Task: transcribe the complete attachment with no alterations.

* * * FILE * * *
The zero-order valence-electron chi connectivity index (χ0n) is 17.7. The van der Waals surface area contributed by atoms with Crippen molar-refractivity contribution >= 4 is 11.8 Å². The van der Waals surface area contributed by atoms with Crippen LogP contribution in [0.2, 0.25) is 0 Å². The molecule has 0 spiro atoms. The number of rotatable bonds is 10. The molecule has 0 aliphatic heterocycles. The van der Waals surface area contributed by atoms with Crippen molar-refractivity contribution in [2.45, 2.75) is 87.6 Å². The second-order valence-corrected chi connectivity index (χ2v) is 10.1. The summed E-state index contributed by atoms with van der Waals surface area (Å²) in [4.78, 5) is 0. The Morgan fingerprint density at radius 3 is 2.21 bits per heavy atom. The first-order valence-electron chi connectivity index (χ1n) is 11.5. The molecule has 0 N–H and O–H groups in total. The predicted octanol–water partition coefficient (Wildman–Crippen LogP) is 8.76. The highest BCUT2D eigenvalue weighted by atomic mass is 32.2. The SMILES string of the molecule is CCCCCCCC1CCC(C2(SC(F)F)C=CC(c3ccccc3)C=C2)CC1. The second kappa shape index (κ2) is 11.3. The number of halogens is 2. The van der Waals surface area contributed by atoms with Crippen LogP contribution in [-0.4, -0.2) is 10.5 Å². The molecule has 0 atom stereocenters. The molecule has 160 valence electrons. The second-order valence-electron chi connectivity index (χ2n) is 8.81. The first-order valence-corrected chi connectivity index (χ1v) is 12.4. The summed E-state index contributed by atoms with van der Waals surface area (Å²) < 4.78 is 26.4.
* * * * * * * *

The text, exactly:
The zero-order valence-electron chi connectivity index (χ0n) is 17.7. The van der Waals surface area contributed by atoms with Crippen molar-refractivity contribution >= 4 is 11.8 Å². The van der Waals surface area contributed by atoms with Crippen LogP contribution in [0.2, 0.25) is 0 Å². The molecule has 0 spiro atoms. The number of rotatable bonds is 10. The molecule has 0 aliphatic heterocycles. The van der Waals surface area contributed by atoms with Crippen molar-refractivity contribution in [2.45, 2.75) is 87.6 Å². The second-order valence-corrected chi connectivity index (χ2v) is 10.1. The summed E-state index contributed by atoms with van der Waals surface area (Å²) in [4.78, 5) is 0. The Morgan fingerprint density at radius 3 is 2.21 bits per heavy atom. The first-order valence-electron chi connectivity index (χ1n) is 11.5. The molecule has 0 N–H and O–H groups in total. The predicted octanol–water partition coefficient (Wildman–Crippen LogP) is 8.76. The highest BCUT2D eigenvalue weighted by atomic mass is 32.2. The SMILES string of the molecule is CCCCCCCC1CCC(C2(SC(F)F)C=CC(c3ccccc3)C=C2)CC1. The second kappa shape index (κ2) is 11.3. The number of halogens is 2. The van der Waals surface area contributed by atoms with Crippen LogP contribution in [-0.4, -0.2) is 10.5 Å². The molecule has 0 atom stereocenters. The molecule has 160 valence electrons. The second-order valence-electron chi connectivity index (χ2n) is 8.81. The first-order valence-corrected chi connectivity index (χ1v) is 12.4. The summed E-state index contributed by atoms with van der Waals surface area (Å²) < 4.78 is 26.4.